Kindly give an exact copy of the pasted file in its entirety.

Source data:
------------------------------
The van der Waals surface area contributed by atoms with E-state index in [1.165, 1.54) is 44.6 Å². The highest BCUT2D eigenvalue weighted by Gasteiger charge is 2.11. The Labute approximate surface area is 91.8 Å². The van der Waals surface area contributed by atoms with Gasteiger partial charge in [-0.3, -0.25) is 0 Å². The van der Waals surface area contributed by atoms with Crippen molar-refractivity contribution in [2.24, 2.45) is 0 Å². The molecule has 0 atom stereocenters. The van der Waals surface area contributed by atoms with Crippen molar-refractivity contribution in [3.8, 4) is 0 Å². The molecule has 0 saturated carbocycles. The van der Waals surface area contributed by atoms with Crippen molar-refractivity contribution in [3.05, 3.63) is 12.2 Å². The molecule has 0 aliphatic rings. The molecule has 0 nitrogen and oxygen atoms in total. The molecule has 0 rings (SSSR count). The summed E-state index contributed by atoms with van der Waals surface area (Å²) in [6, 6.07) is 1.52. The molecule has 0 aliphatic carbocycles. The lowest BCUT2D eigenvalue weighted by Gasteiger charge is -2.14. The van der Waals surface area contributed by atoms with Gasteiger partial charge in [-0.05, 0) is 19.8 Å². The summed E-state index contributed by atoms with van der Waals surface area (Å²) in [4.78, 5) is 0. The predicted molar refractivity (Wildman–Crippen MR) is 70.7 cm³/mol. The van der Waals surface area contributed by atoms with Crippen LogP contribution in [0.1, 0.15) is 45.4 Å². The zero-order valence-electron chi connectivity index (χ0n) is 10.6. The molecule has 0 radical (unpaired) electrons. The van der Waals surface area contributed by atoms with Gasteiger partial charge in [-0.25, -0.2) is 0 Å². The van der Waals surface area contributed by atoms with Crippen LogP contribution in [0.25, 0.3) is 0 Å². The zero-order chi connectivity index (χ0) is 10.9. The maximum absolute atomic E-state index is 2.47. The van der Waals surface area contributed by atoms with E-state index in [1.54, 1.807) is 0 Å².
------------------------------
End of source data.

The van der Waals surface area contributed by atoms with E-state index in [1.165, 1.54) is 44.6 Å². The highest BCUT2D eigenvalue weighted by Gasteiger charge is 2.11. The Labute approximate surface area is 91.8 Å². The van der Waals surface area contributed by atoms with Gasteiger partial charge in [-0.3, -0.25) is 0 Å². The van der Waals surface area contributed by atoms with Crippen molar-refractivity contribution in [2.24, 2.45) is 0 Å². The molecule has 0 atom stereocenters. The van der Waals surface area contributed by atoms with Crippen molar-refractivity contribution in [3.8, 4) is 0 Å². The molecule has 0 saturated carbocycles. The van der Waals surface area contributed by atoms with Crippen molar-refractivity contribution in [3.05, 3.63) is 12.2 Å². The molecule has 0 aliphatic rings. The molecule has 0 nitrogen and oxygen atoms in total. The molecule has 0 rings (SSSR count). The summed E-state index contributed by atoms with van der Waals surface area (Å²) in [6, 6.07) is 1.52. The molecule has 0 aliphatic carbocycles. The lowest BCUT2D eigenvalue weighted by Gasteiger charge is -2.14. The van der Waals surface area contributed by atoms with Gasteiger partial charge in [-0.05, 0) is 19.8 Å². The summed E-state index contributed by atoms with van der Waals surface area (Å²) in [4.78, 5) is 0. The predicted molar refractivity (Wildman–Crippen MR) is 70.7 cm³/mol. The van der Waals surface area contributed by atoms with Crippen LogP contribution in [0.1, 0.15) is 45.4 Å². The zero-order valence-electron chi connectivity index (χ0n) is 10.6. The molecule has 0 radical (unpaired) electrons. The van der Waals surface area contributed by atoms with Gasteiger partial charge in [-0.25, -0.2) is 0 Å². The van der Waals surface area contributed by atoms with Crippen LogP contribution in [0.25, 0.3) is 0 Å². The zero-order chi connectivity index (χ0) is 10.9. The maximum absolute atomic E-state index is 2.47. The van der Waals surface area contributed by atoms with E-state index in [1.54, 1.807) is 0 Å².